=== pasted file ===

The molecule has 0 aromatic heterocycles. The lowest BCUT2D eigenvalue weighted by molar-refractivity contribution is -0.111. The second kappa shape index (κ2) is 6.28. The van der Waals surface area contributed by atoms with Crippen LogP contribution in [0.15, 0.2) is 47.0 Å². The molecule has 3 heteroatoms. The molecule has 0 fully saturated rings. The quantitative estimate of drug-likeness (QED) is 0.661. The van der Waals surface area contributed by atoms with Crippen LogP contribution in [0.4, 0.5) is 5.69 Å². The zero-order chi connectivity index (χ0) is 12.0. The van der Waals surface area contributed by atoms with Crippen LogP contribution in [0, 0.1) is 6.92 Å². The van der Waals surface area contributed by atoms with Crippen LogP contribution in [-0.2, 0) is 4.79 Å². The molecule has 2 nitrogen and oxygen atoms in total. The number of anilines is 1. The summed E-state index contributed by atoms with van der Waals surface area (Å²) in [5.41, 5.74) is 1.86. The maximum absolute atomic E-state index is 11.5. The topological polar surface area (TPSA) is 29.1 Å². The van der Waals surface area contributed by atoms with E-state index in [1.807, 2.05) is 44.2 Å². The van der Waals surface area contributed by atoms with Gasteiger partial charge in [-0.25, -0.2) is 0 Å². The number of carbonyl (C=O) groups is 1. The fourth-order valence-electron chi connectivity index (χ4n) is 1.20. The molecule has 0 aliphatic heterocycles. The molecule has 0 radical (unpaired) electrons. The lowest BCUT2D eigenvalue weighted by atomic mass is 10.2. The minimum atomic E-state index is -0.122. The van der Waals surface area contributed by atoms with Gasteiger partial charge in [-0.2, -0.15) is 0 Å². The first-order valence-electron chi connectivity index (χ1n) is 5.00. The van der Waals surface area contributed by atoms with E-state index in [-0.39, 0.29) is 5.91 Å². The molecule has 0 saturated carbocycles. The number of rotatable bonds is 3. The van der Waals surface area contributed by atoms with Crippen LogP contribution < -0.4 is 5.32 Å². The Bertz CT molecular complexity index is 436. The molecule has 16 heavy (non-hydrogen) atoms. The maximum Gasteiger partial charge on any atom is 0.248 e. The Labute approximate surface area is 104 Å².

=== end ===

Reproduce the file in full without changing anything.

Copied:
The molecule has 0 aromatic heterocycles. The lowest BCUT2D eigenvalue weighted by molar-refractivity contribution is -0.111. The second kappa shape index (κ2) is 6.28. The van der Waals surface area contributed by atoms with Crippen LogP contribution in [0.15, 0.2) is 47.0 Å². The molecule has 3 heteroatoms. The molecule has 0 fully saturated rings. The quantitative estimate of drug-likeness (QED) is 0.661. The van der Waals surface area contributed by atoms with Crippen LogP contribution in [0.4, 0.5) is 5.69 Å². The zero-order chi connectivity index (χ0) is 12.0. The van der Waals surface area contributed by atoms with Crippen LogP contribution in [0, 0.1) is 6.92 Å². The van der Waals surface area contributed by atoms with Crippen LogP contribution in [-0.2, 0) is 4.79 Å². The molecule has 2 nitrogen and oxygen atoms in total. The number of anilines is 1. The summed E-state index contributed by atoms with van der Waals surface area (Å²) in [5.41, 5.74) is 1.86. The maximum absolute atomic E-state index is 11.5. The topological polar surface area (TPSA) is 29.1 Å². The van der Waals surface area contributed by atoms with E-state index in [1.807, 2.05) is 44.2 Å². The van der Waals surface area contributed by atoms with Gasteiger partial charge in [-0.25, -0.2) is 0 Å². The number of carbonyl (C=O) groups is 1. The fourth-order valence-electron chi connectivity index (χ4n) is 1.20. The molecule has 0 aliphatic heterocycles. The molecule has 0 radical (unpaired) electrons. The lowest BCUT2D eigenvalue weighted by atomic mass is 10.2. The minimum atomic E-state index is -0.122. The van der Waals surface area contributed by atoms with Gasteiger partial charge in [-0.2, -0.15) is 0 Å². The first-order valence-electron chi connectivity index (χ1n) is 5.00. The van der Waals surface area contributed by atoms with E-state index in [-0.39, 0.29) is 5.91 Å². The molecule has 0 saturated carbocycles. The number of rotatable bonds is 3. The van der Waals surface area contributed by atoms with Crippen LogP contribution < -0.4 is 5.32 Å². The Bertz CT molecular complexity index is 436. The molecule has 16 heavy (non-hydrogen) atoms. The maximum Gasteiger partial charge on any atom is 0.248 e. The Labute approximate surface area is 104 Å².